List Item: Try half of the combined 1001 food books
My, how the food has slowed down since Japan. I have a bunch of things dotted around the house (like frozen red snapper and dried red dates) with no idea what to do with them. So maybe once work calms down and I can have a two day weekend I will be able to clear out a lot of the backlog.
Ah snert. It sure is a fun word to say. I always think of Chandler saying “MERGE” when I say the word snert. This isn’t where the joy ends for me, since this is one of my favourite foods to come out of the Netherlands.
A big thanks to hubby’s family for the hamper of Dutch things that this tin of soup (and my new favourite slippers) came in. I may have insisted that we opened this tin up on a particularly cold day. Nothing suits a cold day like thick soup, and by god this soup is thick.
If you don’t know what snert is, it is basically a thick pea soup. It usually contains bits of meat and other vegetables in it, but the split pea is the key ingredient. It could be able to support a spoon for a short time although we watered it down a little bit to accommodate a generous serving of sliced rookworst (another hamper goody).
Now for something that is readily available in the UK. There has been quite a lot of citrus fruit on these lists (still some more to go, including Meyer lemons and finger limes). I guess I have never thought of satsumas as anything special since it is always there. It’s one of those things you pick up at a Tesco on the way home if you worry that a vegetableless day will leave you with a touch of the scurvy. Begs the question why I go for a satsuma over something that is easier to eat when walking to the station, like a banana.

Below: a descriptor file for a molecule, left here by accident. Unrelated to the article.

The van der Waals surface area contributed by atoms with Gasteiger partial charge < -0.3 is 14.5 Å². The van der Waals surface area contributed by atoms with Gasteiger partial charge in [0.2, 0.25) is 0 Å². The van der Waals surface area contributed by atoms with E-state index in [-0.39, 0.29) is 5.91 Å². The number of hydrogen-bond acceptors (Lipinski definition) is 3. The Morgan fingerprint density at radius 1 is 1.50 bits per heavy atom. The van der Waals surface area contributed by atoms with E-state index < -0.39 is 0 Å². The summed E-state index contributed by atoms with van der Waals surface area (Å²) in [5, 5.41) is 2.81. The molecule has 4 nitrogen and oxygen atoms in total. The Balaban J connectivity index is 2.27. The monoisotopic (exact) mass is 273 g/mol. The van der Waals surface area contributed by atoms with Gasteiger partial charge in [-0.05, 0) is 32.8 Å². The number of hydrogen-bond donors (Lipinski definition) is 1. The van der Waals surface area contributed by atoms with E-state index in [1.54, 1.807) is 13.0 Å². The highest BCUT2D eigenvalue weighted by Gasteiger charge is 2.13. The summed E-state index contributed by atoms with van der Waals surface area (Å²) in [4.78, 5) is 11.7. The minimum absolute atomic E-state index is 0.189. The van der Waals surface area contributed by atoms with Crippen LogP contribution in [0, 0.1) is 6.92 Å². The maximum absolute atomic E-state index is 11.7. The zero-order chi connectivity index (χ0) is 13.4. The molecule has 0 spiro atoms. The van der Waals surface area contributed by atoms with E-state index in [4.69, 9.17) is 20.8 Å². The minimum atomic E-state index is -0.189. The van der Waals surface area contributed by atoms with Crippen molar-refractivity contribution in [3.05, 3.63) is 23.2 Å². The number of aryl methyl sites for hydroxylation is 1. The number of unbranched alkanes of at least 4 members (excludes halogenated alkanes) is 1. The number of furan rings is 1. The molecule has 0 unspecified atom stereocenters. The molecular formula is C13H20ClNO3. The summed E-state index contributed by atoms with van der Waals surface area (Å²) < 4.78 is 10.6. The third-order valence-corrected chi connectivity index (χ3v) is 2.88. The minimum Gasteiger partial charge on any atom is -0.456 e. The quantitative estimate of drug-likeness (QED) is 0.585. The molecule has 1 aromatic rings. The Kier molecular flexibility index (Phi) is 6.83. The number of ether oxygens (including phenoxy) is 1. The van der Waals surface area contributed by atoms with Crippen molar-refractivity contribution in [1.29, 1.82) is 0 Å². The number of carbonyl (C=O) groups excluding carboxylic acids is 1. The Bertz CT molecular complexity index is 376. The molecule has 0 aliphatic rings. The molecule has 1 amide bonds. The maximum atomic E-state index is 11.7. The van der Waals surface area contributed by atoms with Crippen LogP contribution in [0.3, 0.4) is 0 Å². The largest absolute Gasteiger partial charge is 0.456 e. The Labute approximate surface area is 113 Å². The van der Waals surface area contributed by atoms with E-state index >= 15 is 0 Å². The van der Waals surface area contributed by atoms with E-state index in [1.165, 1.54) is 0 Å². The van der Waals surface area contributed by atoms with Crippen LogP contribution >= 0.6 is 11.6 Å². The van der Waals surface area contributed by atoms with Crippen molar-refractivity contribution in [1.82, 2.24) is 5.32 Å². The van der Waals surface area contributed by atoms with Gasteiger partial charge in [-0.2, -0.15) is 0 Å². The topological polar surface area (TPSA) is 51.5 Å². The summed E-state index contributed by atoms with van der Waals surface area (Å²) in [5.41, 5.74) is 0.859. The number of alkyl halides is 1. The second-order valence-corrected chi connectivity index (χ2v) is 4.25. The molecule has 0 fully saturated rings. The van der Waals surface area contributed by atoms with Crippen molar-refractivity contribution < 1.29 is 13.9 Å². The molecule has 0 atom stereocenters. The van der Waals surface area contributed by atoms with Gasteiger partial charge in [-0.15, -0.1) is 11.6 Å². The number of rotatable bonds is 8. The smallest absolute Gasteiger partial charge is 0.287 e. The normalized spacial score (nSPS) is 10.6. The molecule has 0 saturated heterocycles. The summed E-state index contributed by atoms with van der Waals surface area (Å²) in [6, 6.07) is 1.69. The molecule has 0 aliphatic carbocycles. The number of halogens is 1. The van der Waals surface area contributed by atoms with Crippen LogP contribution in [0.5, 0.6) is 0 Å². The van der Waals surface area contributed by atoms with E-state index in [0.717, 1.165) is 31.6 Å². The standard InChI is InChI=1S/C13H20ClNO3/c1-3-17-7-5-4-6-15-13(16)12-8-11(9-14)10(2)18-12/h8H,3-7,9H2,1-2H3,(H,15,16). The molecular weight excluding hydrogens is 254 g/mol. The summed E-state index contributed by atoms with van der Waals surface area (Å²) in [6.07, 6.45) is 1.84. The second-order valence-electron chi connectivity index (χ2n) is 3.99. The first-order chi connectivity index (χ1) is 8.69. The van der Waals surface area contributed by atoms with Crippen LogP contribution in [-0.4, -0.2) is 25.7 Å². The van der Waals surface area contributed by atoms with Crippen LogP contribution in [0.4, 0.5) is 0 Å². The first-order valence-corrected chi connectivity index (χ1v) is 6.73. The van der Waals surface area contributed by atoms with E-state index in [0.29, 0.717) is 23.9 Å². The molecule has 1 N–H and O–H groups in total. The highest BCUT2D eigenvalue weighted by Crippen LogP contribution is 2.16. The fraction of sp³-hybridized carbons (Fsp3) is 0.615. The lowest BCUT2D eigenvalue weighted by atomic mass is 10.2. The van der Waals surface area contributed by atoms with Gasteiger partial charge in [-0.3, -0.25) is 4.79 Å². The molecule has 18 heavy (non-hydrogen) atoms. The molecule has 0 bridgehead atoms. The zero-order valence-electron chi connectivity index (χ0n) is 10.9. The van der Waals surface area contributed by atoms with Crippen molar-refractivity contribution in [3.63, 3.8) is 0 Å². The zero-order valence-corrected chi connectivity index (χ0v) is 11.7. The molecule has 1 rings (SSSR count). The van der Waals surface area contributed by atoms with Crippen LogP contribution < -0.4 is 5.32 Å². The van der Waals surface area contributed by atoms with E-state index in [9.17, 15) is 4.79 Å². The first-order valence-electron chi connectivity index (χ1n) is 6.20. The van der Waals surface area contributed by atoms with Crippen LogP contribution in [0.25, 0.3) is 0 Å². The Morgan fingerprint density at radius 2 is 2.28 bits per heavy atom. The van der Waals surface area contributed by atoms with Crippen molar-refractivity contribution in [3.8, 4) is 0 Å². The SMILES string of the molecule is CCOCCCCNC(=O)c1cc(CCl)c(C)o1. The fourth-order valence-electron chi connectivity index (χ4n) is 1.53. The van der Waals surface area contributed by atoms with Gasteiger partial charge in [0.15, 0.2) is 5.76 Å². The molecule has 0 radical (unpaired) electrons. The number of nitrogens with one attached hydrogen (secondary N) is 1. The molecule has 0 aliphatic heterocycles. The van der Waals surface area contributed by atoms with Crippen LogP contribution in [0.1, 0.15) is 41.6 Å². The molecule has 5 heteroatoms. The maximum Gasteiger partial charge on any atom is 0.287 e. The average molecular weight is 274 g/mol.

I finally bit the bullet and bought a jar of heather honey. Now I have a jar sitting in the cupboard never to be opened again. It was vile.
I like honey in food such as stir-fries, marinades and glazes. I will even put it in my green tea. Thing is, I have never been the sort of person to just eat honey from the jar (as I am not a bear) or spread it onto toast though. Too sweet. I would never do it with heather honey because of the extreme floral aromatics at play. It is aggressively floral to the point of pungent.
I think something like this could work in a cake, but never by itself.